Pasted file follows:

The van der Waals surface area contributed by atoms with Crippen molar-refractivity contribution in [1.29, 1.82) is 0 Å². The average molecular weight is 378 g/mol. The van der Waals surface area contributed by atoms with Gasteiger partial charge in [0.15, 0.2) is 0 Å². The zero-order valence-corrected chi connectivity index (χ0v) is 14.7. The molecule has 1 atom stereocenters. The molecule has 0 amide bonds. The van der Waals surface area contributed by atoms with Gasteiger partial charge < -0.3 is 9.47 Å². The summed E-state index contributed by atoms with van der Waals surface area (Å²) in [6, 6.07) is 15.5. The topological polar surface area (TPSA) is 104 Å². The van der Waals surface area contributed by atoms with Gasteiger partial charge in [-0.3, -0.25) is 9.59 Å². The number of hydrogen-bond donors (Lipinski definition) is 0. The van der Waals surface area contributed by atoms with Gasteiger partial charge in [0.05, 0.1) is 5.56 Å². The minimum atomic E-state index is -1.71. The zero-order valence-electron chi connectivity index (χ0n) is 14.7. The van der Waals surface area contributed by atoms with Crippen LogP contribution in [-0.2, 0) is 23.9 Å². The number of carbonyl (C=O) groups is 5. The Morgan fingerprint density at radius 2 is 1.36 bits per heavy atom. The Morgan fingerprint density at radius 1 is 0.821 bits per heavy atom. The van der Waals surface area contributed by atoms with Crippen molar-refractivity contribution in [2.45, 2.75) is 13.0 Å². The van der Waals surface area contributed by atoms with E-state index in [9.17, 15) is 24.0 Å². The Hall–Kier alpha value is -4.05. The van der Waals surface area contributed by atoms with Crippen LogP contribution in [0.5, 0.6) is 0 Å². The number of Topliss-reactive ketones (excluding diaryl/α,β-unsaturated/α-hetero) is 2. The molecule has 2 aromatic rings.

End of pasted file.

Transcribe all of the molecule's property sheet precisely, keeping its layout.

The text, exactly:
The van der Waals surface area contributed by atoms with Crippen molar-refractivity contribution in [1.29, 1.82) is 0 Å². The average molecular weight is 378 g/mol. The van der Waals surface area contributed by atoms with Gasteiger partial charge in [0.15, 0.2) is 0 Å². The zero-order valence-corrected chi connectivity index (χ0v) is 14.7. The molecule has 1 atom stereocenters. The molecule has 0 amide bonds. The van der Waals surface area contributed by atoms with Gasteiger partial charge < -0.3 is 9.47 Å². The summed E-state index contributed by atoms with van der Waals surface area (Å²) in [6, 6.07) is 15.5. The topological polar surface area (TPSA) is 104 Å². The van der Waals surface area contributed by atoms with Gasteiger partial charge in [-0.3, -0.25) is 9.59 Å². The number of hydrogen-bond donors (Lipinski definition) is 0. The van der Waals surface area contributed by atoms with Gasteiger partial charge in [0.05, 0.1) is 5.56 Å². The minimum atomic E-state index is -1.71. The zero-order valence-electron chi connectivity index (χ0n) is 14.7. The van der Waals surface area contributed by atoms with Crippen LogP contribution in [-0.2, 0) is 23.9 Å². The number of carbonyl (C=O) groups is 5. The Morgan fingerprint density at radius 2 is 1.36 bits per heavy atom. The Morgan fingerprint density at radius 1 is 0.821 bits per heavy atom. The van der Waals surface area contributed by atoms with Crippen molar-refractivity contribution in [2.45, 2.75) is 13.0 Å². The van der Waals surface area contributed by atoms with E-state index in [9.17, 15) is 24.0 Å². The Hall–Kier alpha value is -4.05. The van der Waals surface area contributed by atoms with Crippen LogP contribution in [0.5, 0.6) is 0 Å². The number of Topliss-reactive ketones (excluding diaryl/α,β-unsaturated/α-hetero) is 2. The molecule has 2 aromatic rings.